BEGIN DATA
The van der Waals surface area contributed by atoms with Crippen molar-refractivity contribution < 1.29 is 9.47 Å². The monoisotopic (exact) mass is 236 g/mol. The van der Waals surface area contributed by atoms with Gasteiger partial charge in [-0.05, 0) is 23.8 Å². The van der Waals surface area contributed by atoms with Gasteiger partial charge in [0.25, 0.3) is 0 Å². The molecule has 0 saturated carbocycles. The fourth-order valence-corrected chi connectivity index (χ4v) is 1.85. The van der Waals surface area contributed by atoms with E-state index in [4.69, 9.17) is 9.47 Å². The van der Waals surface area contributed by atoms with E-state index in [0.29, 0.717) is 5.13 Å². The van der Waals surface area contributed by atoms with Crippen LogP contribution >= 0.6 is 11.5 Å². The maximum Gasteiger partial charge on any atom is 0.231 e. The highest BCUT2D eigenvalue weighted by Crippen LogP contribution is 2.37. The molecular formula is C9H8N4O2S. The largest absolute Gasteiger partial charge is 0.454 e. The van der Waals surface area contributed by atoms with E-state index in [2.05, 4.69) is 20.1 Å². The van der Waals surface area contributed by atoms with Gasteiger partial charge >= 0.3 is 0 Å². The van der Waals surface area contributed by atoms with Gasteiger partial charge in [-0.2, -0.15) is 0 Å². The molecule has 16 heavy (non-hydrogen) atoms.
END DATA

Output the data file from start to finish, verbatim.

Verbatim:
The van der Waals surface area contributed by atoms with Crippen molar-refractivity contribution < 1.29 is 9.47 Å². The monoisotopic (exact) mass is 236 g/mol. The van der Waals surface area contributed by atoms with Gasteiger partial charge in [-0.05, 0) is 23.8 Å². The van der Waals surface area contributed by atoms with Gasteiger partial charge in [0.25, 0.3) is 0 Å². The molecule has 0 saturated carbocycles. The fourth-order valence-corrected chi connectivity index (χ4v) is 1.85. The van der Waals surface area contributed by atoms with E-state index in [4.69, 9.17) is 9.47 Å². The van der Waals surface area contributed by atoms with E-state index in [0.29, 0.717) is 5.13 Å². The van der Waals surface area contributed by atoms with Crippen LogP contribution >= 0.6 is 11.5 Å². The maximum Gasteiger partial charge on any atom is 0.231 e. The highest BCUT2D eigenvalue weighted by Crippen LogP contribution is 2.37. The molecular formula is C9H8N4O2S. The largest absolute Gasteiger partial charge is 0.454 e. The van der Waals surface area contributed by atoms with E-state index in [2.05, 4.69) is 20.1 Å². The van der Waals surface area contributed by atoms with Gasteiger partial charge >= 0.3 is 0 Å². The van der Waals surface area contributed by atoms with Gasteiger partial charge in [-0.2, -0.15) is 0 Å². The molecule has 16 heavy (non-hydrogen) atoms.